All in all it was a stellar Sunday. It would have been perfect if the other blog could be updated with our super big challenging project but techno issues. Hope you also had a great day. Feel free to leave a comment — it’s nice to know people are reading the ramblings.
My mother always said to us “if you can’t say anything good don’t say anything at all”. Well now that’s a tough sell sometimes. I have a fairly short fuse although it has lengthened as I have aged and matured. My inside voice does occasionally make an outside appearance — ok — maybe it’s more than occasionally. I prefer to call a spade a spade and this has gotten me into hot water more than once.
Now in this age of political correctness that can be an issue. I love what the CBC comedy shows get away with but wonder why it is only comedians or very young children that can now “get away” with saying something obvious and plain. We should be sensitive and culturally appropriate but sometimes ….
When I get really old and cranky (I can hear my kids saying “you are already”) I’m going to revert back to saying what’s on my mind in plain terms.
Can you imagine this sign in Canada? Someone would file a complaint that we were discriminating against the elderly! I love it!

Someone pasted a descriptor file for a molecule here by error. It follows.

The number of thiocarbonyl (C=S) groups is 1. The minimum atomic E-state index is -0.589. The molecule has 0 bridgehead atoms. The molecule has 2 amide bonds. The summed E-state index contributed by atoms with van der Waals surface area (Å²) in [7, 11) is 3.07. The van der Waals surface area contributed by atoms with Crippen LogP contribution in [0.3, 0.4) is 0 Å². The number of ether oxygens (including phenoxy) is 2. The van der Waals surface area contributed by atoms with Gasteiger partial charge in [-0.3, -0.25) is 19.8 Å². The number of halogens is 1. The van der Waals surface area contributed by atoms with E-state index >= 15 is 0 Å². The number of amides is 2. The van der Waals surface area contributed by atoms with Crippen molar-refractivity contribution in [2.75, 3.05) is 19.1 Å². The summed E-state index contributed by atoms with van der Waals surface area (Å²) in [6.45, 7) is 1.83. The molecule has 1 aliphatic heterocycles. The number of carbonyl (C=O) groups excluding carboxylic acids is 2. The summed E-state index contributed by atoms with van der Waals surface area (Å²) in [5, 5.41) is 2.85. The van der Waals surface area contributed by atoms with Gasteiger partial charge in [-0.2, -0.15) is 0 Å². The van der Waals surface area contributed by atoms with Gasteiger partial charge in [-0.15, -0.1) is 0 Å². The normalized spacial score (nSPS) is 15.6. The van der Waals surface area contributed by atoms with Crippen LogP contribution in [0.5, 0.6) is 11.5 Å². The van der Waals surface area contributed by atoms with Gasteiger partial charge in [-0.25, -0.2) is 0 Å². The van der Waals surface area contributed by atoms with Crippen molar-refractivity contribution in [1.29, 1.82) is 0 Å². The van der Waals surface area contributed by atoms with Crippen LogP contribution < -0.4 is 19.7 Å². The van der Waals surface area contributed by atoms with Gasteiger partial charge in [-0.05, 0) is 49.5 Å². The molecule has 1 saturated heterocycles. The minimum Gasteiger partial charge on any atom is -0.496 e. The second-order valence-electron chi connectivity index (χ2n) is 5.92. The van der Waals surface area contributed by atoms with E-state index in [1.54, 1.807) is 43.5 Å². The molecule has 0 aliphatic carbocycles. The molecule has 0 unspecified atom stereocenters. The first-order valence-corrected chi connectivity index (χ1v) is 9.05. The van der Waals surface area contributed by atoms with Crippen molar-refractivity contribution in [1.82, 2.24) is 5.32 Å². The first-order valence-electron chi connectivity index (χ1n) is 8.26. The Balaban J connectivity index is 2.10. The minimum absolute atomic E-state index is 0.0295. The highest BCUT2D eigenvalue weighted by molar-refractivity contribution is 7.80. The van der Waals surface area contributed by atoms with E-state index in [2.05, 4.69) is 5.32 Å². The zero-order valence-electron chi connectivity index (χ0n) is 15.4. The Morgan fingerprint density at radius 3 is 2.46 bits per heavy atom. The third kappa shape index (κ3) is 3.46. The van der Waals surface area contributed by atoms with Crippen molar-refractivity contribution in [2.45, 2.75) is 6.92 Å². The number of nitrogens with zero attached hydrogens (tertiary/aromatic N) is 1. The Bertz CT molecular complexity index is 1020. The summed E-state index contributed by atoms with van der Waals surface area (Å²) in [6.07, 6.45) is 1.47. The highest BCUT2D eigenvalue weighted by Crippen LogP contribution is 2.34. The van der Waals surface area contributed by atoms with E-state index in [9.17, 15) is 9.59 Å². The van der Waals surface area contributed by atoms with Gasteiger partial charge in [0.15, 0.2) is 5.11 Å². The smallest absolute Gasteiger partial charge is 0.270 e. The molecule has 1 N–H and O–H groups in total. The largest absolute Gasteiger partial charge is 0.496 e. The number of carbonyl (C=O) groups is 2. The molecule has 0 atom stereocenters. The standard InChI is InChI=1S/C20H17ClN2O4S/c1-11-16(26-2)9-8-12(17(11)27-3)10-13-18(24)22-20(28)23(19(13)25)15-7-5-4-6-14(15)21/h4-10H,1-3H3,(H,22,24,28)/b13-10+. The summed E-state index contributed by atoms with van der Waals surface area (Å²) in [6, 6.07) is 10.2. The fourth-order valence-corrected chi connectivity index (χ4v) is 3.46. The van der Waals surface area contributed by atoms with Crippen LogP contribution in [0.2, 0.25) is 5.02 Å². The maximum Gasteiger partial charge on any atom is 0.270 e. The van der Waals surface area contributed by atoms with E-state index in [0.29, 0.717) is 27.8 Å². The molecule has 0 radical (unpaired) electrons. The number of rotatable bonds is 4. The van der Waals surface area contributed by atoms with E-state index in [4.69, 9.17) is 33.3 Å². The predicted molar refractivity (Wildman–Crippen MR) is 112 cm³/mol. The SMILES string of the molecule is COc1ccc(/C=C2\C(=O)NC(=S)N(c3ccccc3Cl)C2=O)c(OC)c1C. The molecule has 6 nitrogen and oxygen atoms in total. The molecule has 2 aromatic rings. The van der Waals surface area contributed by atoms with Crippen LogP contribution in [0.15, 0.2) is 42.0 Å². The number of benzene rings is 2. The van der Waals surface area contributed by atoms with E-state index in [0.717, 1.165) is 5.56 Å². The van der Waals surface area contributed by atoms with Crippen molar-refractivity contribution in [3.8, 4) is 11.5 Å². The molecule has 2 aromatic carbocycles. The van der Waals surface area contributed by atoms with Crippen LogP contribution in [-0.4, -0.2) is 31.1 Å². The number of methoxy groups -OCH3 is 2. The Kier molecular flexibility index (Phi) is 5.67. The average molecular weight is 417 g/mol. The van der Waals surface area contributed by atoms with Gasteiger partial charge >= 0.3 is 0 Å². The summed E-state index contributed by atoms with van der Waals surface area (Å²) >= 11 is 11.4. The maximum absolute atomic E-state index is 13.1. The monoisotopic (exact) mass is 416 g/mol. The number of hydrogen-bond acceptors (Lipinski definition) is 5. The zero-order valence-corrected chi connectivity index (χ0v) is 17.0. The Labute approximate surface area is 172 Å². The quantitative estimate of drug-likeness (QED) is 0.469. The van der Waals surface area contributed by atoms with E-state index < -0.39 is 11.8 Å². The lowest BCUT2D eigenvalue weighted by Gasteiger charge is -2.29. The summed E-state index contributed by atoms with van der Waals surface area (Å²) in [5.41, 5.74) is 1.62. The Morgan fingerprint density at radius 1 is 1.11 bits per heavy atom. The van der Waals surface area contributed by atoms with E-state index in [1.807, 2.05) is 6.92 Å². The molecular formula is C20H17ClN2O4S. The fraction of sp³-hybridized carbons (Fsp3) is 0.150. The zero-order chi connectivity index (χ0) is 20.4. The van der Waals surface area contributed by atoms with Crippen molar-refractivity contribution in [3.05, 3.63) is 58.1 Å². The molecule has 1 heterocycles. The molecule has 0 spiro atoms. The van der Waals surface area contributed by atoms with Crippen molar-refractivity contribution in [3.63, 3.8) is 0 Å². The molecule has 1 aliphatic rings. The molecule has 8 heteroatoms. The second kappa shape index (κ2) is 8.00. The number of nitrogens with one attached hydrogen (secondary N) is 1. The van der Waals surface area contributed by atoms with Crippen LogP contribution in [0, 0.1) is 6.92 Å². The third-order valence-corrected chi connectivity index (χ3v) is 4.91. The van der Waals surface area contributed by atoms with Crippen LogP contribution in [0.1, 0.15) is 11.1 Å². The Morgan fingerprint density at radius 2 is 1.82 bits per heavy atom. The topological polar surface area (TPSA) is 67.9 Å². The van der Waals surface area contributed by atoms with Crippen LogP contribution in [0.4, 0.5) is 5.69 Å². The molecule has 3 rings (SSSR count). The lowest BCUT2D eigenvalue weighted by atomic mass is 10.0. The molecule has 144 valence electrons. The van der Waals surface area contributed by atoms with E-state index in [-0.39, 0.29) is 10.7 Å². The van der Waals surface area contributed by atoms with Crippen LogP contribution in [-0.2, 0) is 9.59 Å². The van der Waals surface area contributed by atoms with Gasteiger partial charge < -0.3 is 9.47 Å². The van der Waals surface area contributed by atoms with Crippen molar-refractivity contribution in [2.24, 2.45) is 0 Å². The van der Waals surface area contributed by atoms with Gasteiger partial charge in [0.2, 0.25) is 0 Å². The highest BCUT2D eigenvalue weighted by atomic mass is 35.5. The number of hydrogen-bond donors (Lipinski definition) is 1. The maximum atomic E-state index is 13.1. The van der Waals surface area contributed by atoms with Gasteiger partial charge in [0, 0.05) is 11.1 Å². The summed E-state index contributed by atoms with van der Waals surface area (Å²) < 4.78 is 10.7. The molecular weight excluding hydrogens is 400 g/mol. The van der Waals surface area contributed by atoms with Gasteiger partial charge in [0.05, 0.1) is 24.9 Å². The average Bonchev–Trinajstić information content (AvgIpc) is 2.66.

Ah yes the life of an insomniac. So the plus side is that you can do things in the middle of the night that you wouldn’t other wise do. Now before you think that I stay up to write, read or surf the net you’d be wrong — I spend 2 hours in bed with my eyes shut before I get up for an hour. Then I try again for two hours — perhaps with a hot shower before returning to bed. But when I am up I must be quiet so I generally do those three things above — and watch northern lights. Fortunately being menopausal seems to mean, for me, that I actually need less sleep so I can still be productive tomorrow. I’m glad I haven’t lived my whole life like this though as sleep is good.
Tonight’s thoughts are rambling a bit and probably won’t make the best post! I think perhaps I’ll hit a couple of throw back Thursday photo that will translate to where my thoughts are.